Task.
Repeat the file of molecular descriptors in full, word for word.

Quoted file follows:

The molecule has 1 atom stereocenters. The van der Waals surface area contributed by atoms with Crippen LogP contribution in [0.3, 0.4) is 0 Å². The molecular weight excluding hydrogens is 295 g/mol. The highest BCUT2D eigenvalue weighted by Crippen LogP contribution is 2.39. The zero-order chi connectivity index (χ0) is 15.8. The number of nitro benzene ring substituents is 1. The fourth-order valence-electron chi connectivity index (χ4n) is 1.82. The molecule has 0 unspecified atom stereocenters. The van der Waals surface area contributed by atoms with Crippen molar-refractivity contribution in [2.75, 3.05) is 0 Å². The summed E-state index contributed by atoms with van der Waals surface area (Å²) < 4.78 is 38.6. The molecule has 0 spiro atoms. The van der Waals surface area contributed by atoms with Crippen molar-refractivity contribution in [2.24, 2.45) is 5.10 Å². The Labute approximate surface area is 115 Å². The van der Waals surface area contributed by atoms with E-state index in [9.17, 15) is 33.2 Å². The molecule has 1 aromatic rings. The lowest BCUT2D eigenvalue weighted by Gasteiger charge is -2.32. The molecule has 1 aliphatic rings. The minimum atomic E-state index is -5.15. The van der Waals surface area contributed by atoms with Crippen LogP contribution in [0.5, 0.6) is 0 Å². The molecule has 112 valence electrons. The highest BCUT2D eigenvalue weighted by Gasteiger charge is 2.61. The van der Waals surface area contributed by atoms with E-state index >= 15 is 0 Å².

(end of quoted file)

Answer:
The molecule has 1 atom stereocenters. The van der Waals surface area contributed by atoms with Crippen LogP contribution in [0.3, 0.4) is 0 Å². The molecular weight excluding hydrogens is 295 g/mol. The highest BCUT2D eigenvalue weighted by Crippen LogP contribution is 2.39. The zero-order chi connectivity index (χ0) is 15.8. The number of nitro benzene ring substituents is 1. The fourth-order valence-electron chi connectivity index (χ4n) is 1.82. The molecule has 0 unspecified atom stereocenters. The van der Waals surface area contributed by atoms with Crippen molar-refractivity contribution in [2.75, 3.05) is 0 Å². The summed E-state index contributed by atoms with van der Waals surface area (Å²) < 4.78 is 38.6. The molecule has 0 spiro atoms. The van der Waals surface area contributed by atoms with Crippen molar-refractivity contribution in [2.24, 2.45) is 5.10 Å². The Labute approximate surface area is 115 Å². The van der Waals surface area contributed by atoms with E-state index in [9.17, 15) is 33.2 Å². The molecule has 1 aromatic rings. The lowest BCUT2D eigenvalue weighted by Gasteiger charge is -2.32. The molecule has 1 aliphatic rings. The minimum atomic E-state index is -5.15. The van der Waals surface area contributed by atoms with Crippen LogP contribution in [0.5, 0.6) is 0 Å². The molecule has 112 valence electrons. The highest BCUT2D eigenvalue weighted by Gasteiger charge is 2.61. The van der Waals surface area contributed by atoms with E-state index >= 15 is 0 Å².